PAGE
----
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Irritable Bowel Syndrome: Studies of central pathophysiological mechanisms and effects of treatment
Linköping University, Department of Clinical and Experimental Medicine, Division of Neuro and Inflammation Science. Linköping University, Faculty of Medicine and Health Sciences.
2015 (English)Doctoral thesis, comprehensive summary (Other academic)
Abstract [en]

Background and aims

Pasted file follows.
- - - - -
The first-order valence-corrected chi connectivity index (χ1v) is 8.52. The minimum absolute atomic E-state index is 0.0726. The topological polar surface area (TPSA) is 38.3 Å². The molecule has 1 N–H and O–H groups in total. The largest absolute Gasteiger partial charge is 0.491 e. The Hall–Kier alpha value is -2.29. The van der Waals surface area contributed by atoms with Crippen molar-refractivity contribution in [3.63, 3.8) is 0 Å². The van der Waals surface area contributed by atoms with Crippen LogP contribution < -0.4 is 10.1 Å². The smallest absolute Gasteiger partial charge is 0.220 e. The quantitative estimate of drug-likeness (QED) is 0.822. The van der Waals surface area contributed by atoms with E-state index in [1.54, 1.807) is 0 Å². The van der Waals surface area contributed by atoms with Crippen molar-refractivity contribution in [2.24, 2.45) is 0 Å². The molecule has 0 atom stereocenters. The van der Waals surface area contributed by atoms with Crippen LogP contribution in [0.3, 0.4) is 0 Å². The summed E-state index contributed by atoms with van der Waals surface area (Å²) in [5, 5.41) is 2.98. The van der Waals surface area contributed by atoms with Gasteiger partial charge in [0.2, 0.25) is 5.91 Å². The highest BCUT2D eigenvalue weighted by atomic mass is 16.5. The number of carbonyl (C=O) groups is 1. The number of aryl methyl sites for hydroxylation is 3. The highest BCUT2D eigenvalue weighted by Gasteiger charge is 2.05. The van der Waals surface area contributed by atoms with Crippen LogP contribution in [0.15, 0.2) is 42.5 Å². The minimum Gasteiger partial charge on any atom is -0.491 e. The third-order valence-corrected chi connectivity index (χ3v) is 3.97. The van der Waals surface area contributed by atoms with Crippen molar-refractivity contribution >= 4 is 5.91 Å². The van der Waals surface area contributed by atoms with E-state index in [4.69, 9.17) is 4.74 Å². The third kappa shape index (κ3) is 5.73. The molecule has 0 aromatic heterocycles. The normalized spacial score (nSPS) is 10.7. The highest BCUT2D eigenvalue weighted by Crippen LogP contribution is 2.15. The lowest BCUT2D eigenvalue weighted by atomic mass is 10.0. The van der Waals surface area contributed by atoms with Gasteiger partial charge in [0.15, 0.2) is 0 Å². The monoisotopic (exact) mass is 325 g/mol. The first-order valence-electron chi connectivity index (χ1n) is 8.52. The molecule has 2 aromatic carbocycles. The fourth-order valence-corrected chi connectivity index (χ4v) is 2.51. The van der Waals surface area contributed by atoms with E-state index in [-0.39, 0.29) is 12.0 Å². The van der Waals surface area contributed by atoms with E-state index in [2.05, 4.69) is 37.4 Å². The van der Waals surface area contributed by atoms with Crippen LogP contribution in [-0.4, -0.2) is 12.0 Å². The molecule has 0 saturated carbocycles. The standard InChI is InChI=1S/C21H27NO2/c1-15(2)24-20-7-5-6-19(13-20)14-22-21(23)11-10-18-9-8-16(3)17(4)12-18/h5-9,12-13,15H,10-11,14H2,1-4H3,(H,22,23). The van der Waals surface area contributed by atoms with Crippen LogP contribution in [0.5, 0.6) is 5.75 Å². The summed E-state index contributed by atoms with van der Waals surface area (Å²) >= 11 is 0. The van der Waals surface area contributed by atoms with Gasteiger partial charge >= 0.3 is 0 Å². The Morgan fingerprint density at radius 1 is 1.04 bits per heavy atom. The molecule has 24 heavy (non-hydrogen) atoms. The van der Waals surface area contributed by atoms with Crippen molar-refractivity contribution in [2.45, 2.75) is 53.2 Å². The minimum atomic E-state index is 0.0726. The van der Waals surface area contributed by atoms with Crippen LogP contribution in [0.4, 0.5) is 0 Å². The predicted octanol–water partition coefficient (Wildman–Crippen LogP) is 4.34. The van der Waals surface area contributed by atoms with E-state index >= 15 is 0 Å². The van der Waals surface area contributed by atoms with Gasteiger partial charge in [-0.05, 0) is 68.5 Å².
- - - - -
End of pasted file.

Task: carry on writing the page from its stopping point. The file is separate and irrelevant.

Irritable bowel syndrome (IBS) is a common gastrointestinal disorder characterized by abdominal pain and altered bowel habits. The societal costs of the disorder are significant, as are its negative effects on quality of life. Medical treatment options are limited, but psychological treatments such as hypnotherapy have proven to be effective. Important pathophysiological mechanisms include disturbances in brain processing of visceral sensation and expectation of visceral sensation. Increased sensation of stimuli (hypersensitivity) is present in a subset of IBS patients to distensions in the lower part of the gastrointestinal tract, indicating a probable important pathophysiological mechanism in IBS. The overall aim of the thesis was to further study the central pathophysiological mechanisms involved in IBS. Specifically, we aimed to identify differences in brain response to standardized repeated rectal distensions and expectation of these stimuli between IBS patients (with or without perceptual rectal hypersensitivity), and healthy controls. Furthermore, we aimed to investigate IBS patients´ brain responses to standardized rectal distensions and expectation of these stimuli after either a successful course hypnotherapy or educational intervention.